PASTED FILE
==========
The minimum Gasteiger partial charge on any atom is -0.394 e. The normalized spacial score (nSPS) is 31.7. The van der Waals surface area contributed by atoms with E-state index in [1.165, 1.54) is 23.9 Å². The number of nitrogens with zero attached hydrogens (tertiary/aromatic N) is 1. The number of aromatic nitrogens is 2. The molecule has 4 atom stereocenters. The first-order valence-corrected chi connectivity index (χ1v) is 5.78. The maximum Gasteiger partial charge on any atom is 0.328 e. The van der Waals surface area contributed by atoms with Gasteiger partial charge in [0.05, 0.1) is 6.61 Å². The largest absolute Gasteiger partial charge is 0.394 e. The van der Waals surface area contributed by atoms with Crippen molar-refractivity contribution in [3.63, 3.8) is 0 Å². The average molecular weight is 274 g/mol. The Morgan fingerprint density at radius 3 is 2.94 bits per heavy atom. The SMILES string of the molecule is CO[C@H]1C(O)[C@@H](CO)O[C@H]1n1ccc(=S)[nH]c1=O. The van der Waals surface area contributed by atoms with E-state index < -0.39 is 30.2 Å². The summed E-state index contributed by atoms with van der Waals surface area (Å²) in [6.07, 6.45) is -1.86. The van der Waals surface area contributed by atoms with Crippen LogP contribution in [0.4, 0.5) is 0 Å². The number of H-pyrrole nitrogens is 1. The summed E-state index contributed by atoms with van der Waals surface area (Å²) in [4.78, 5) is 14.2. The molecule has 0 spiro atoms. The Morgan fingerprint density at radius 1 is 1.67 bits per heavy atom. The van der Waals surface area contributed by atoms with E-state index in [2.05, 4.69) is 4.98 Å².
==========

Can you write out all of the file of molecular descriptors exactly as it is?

The minimum Gasteiger partial charge on any atom is -0.394 e. The normalized spacial score (nSPS) is 31.7. The van der Waals surface area contributed by atoms with E-state index in [1.165, 1.54) is 23.9 Å². The number of nitrogens with zero attached hydrogens (tertiary/aromatic N) is 1. The number of aromatic nitrogens is 2. The molecule has 4 atom stereocenters. The first-order valence-corrected chi connectivity index (χ1v) is 5.78. The maximum Gasteiger partial charge on any atom is 0.328 e. The van der Waals surface area contributed by atoms with Gasteiger partial charge in [0.05, 0.1) is 6.61 Å². The largest absolute Gasteiger partial charge is 0.394 e. The van der Waals surface area contributed by atoms with Crippen molar-refractivity contribution in [3.63, 3.8) is 0 Å². The average molecular weight is 274 g/mol. The Morgan fingerprint density at radius 3 is 2.94 bits per heavy atom. The SMILES string of the molecule is CO[C@H]1C(O)[C@@H](CO)O[C@H]1n1ccc(=S)[nH]c1=O. The van der Waals surface area contributed by atoms with E-state index < -0.39 is 30.2 Å². The summed E-state index contributed by atoms with van der Waals surface area (Å²) in [6.07, 6.45) is -1.86. The van der Waals surface area contributed by atoms with Crippen LogP contribution in [0.4, 0.5) is 0 Å². The number of H-pyrrole nitrogens is 1. The summed E-state index contributed by atoms with van der Waals surface area (Å²) in [4.78, 5) is 14.2. The molecule has 0 spiro atoms. The Morgan fingerprint density at radius 1 is 1.67 bits per heavy atom. The van der Waals surface area contributed by atoms with E-state index in [2.05, 4.69) is 4.98 Å².